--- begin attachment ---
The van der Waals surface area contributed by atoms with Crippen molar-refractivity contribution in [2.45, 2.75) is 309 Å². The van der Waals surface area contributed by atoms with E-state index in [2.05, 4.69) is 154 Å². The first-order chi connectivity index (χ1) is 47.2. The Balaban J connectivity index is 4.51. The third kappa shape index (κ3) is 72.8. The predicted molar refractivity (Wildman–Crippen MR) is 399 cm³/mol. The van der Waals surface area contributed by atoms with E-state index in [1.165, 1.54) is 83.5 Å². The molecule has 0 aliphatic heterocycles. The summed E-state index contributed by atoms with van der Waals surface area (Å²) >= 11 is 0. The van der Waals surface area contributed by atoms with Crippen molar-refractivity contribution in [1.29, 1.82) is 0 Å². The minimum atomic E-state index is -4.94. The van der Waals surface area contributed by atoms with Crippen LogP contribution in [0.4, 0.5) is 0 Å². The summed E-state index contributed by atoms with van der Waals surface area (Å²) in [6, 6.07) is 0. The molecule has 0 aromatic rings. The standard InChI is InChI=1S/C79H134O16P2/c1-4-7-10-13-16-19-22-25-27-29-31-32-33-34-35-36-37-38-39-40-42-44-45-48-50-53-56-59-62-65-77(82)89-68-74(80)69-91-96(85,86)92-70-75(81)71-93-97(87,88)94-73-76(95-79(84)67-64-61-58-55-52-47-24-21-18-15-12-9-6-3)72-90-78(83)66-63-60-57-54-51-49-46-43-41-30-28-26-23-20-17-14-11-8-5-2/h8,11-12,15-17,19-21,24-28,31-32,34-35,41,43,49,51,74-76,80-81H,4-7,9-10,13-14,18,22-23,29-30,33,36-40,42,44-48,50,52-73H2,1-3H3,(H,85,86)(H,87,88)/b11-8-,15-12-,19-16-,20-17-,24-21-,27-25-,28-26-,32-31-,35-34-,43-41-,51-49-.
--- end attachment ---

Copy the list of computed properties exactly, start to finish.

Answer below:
The van der Waals surface area contributed by atoms with Crippen molar-refractivity contribution in [2.45, 2.75) is 309 Å². The van der Waals surface area contributed by atoms with E-state index in [2.05, 4.69) is 154 Å². The first-order chi connectivity index (χ1) is 47.2. The Balaban J connectivity index is 4.51. The third kappa shape index (κ3) is 72.8. The predicted molar refractivity (Wildman–Crippen MR) is 399 cm³/mol. The van der Waals surface area contributed by atoms with E-state index in [1.165, 1.54) is 83.5 Å². The molecule has 0 aliphatic heterocycles. The summed E-state index contributed by atoms with van der Waals surface area (Å²) >= 11 is 0. The van der Waals surface area contributed by atoms with Crippen molar-refractivity contribution in [1.29, 1.82) is 0 Å². The minimum atomic E-state index is -4.94. The van der Waals surface area contributed by atoms with Crippen LogP contribution in [0.4, 0.5) is 0 Å². The summed E-state index contributed by atoms with van der Waals surface area (Å²) in [6, 6.07) is 0. The molecule has 0 aromatic rings. The standard InChI is InChI=1S/C79H134O16P2/c1-4-7-10-13-16-19-22-25-27-29-31-32-33-34-35-36-37-38-39-40-42-44-45-48-50-53-56-59-62-65-77(82)89-68-74(80)69-91-96(85,86)92-70-75(81)71-93-97(87,88)94-73-76(95-79(84)67-64-61-58-55-52-47-24-21-18-15-12-9-6-3)72-90-78(83)66-63-60-57-54-51-49-46-43-41-30-28-26-23-20-17-14-11-8-5-2/h8,11-12,15-17,19-21,24-28,31-32,34-35,41,43,49,51,74-76,80-81H,4-7,9-10,13-14,18,22-23,29-30,33,36-40,42,44-48,50,52-73H2,1-3H3,(H,85,86)(H,87,88)/b11-8-,15-12-,19-16-,20-17-,24-21-,27-25-,28-26-,32-31-,35-34-,43-41-,51-49-.